5. NRG just got a plug on facebook from Marlinspike Magazine https://www.facebook.com/marlinspikemagazine/photos/pb.1374820299447758.-2207520000.1427468708./1548959752033811/?type Marlingspike is a "by tall ship sailors, for tall ship sailors" journal that delivers great modern tall ship content. Its a nice surprise to see that they gave a nod to the NRG, they never mention ship model building so this is a great plug to get. But it brings to mind the Model Ship World facebook page is kind of a dud. This Model Ship World facebook page is linked right here on the homepage in a sidebar right above the spinning globe thingy: https://www.facebook.com/ModelShipWorld Sadly the only posts to be found on this facebook page are descriptions of server issues preventing the functionality of the page. There are a total of seven photos in the album and the "about" section is completely blank. The NRG's facebook page is also a virtual ghost town https://www.facebook.com/pages/Nautical-Research-Guild/127406460658253?fref=ts 69 likes, 11 visits! last udate November 2014 and again: a total of seven photos. It strikes me that a facebook page is as important as a business card in todays world, people expect every organization to have one and it is a tool for marketing that everyone relates to. Its a shame these two facebook pages fail to reflect the richness of our hobby and the great content to be found on THIS website. Having said that I FULLY understand the volunteer nature of the staff and there must certainly be a great deal of work being done all day every day by many unseen hands in both organizations. Still I just couldn't help pointing out this issue.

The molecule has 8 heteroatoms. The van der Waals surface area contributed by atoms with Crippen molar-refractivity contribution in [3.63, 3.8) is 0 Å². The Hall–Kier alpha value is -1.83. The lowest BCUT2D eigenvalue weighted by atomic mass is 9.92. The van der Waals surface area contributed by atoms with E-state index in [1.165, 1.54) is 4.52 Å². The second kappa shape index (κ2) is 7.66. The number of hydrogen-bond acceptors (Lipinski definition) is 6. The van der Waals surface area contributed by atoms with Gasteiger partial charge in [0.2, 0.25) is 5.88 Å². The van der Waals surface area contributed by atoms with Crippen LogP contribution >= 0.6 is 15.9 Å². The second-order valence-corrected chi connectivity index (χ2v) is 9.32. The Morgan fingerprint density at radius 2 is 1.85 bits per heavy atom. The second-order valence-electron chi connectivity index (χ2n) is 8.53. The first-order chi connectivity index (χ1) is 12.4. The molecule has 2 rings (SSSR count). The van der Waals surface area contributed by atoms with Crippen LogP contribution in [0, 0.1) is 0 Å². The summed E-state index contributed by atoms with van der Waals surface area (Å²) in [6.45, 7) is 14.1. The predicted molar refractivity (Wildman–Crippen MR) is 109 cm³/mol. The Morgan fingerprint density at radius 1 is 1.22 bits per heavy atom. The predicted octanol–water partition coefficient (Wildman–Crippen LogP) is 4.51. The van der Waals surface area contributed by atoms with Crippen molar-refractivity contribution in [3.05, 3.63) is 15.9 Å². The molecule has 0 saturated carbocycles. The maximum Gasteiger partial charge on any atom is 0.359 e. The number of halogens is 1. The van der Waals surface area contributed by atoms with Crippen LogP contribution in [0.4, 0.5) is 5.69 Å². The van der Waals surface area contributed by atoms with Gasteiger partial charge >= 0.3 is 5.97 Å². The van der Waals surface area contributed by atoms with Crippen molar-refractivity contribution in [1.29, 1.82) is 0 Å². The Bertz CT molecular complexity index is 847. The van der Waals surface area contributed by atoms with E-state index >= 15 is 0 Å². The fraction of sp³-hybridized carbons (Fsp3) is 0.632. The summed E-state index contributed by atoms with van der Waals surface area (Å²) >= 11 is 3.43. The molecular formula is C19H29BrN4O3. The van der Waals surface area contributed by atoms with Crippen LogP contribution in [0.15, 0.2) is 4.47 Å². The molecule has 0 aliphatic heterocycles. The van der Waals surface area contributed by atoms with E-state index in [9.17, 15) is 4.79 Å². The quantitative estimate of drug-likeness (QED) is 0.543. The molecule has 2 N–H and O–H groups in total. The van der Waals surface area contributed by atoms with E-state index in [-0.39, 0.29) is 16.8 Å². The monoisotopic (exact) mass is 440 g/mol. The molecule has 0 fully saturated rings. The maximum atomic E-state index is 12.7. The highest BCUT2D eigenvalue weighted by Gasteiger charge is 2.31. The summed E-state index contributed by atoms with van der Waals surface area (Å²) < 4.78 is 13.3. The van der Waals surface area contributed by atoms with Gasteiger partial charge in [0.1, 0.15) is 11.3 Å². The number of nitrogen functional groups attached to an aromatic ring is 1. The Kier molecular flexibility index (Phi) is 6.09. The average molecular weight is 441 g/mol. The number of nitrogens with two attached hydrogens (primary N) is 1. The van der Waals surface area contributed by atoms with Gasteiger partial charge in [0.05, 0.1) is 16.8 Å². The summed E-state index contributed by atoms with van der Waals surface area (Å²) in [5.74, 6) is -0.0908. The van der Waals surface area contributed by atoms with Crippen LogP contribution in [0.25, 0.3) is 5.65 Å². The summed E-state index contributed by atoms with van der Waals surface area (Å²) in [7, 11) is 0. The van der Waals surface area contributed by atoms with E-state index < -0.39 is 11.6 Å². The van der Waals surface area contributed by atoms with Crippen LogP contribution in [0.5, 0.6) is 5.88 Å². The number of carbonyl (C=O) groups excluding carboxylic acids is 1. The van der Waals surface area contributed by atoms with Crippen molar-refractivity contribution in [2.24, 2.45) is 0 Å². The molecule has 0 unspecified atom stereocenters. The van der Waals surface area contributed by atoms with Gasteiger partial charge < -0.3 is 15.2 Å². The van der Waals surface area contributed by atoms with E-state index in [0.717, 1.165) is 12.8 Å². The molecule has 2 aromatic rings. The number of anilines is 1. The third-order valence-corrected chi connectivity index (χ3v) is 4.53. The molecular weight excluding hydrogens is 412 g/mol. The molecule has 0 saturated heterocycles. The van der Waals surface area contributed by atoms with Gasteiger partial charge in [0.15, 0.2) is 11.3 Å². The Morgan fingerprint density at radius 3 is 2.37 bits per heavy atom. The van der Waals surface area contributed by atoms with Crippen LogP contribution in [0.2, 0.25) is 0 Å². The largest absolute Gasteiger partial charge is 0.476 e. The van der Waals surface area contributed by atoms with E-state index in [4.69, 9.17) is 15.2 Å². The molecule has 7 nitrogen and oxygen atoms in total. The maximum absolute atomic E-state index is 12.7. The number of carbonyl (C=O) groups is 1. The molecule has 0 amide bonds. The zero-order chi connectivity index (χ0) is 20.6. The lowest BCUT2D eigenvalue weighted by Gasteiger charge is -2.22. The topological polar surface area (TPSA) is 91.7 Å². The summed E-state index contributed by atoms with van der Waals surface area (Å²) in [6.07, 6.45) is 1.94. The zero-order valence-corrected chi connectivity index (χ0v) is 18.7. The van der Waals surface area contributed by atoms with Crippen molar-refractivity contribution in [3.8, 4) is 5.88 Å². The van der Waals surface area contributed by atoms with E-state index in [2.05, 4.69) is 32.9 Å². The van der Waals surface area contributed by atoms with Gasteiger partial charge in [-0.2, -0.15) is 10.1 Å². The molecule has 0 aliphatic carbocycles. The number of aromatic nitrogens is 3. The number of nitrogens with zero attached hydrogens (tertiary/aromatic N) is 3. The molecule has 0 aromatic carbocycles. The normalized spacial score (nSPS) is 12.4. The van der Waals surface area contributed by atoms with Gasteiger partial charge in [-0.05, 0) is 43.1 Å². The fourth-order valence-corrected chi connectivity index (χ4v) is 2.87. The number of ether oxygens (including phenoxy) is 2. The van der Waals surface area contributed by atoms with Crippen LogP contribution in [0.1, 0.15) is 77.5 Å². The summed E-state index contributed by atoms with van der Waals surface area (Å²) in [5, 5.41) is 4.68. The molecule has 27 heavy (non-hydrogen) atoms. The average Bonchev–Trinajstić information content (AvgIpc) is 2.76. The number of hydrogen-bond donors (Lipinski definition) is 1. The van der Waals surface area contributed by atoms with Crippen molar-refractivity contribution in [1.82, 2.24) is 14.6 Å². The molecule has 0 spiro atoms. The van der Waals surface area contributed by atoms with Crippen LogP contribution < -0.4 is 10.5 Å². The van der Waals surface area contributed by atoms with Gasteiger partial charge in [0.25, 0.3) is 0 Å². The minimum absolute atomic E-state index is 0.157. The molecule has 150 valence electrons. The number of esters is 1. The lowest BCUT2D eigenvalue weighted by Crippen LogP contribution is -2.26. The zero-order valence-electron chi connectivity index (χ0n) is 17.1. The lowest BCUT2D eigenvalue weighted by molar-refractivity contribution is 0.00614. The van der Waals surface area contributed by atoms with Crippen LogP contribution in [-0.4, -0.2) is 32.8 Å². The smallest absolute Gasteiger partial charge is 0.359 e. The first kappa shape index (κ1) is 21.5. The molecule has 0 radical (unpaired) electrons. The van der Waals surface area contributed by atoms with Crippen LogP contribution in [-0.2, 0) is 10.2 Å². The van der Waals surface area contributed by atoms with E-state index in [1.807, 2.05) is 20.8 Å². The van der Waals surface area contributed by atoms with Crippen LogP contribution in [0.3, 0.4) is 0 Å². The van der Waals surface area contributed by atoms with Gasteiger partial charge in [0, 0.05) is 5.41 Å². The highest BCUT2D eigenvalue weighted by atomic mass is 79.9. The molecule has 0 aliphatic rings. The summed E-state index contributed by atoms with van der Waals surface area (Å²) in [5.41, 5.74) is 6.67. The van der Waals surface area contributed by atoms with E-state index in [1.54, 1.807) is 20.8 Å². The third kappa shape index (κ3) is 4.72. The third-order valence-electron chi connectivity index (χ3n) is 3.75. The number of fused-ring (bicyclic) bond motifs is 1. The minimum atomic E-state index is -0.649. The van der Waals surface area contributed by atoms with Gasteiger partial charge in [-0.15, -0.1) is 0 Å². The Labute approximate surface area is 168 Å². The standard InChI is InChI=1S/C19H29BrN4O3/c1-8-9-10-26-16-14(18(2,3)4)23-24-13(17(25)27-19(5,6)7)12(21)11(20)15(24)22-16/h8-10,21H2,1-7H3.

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Nautical Research Guild
237 South Lincoln Street
Westmont IL, 60559-1917

About the NRG

If you enjoy building ship models that are historically accurate as well as beautiful, then The Nautical Research Guild (NRG) is just right for you.

The Guild is a non-profit educational organization whose mission is to “Advance Ship Modeling Through Research”. We provide support to our members in their efforts to raise the quality of their model ships.

The Nautical Research Guild has published our world-renowned quarterly magazine, The Nautical Research Journal, since 1955. The pages of the Journal are full of articles by accomplished ship modelers who show you how they create those exquisite details on their models, and by maritime historians who show you the correct details to build. The Journal is available in both print and digital editions. Go to the NRG web site (www.thenrg.org) to download a complimentary digital copy of the Journal. The NRG also publishes plan sets, books and compilations of back issues of the Journal and the former Ships in Scale and Model Ship Builder magazines.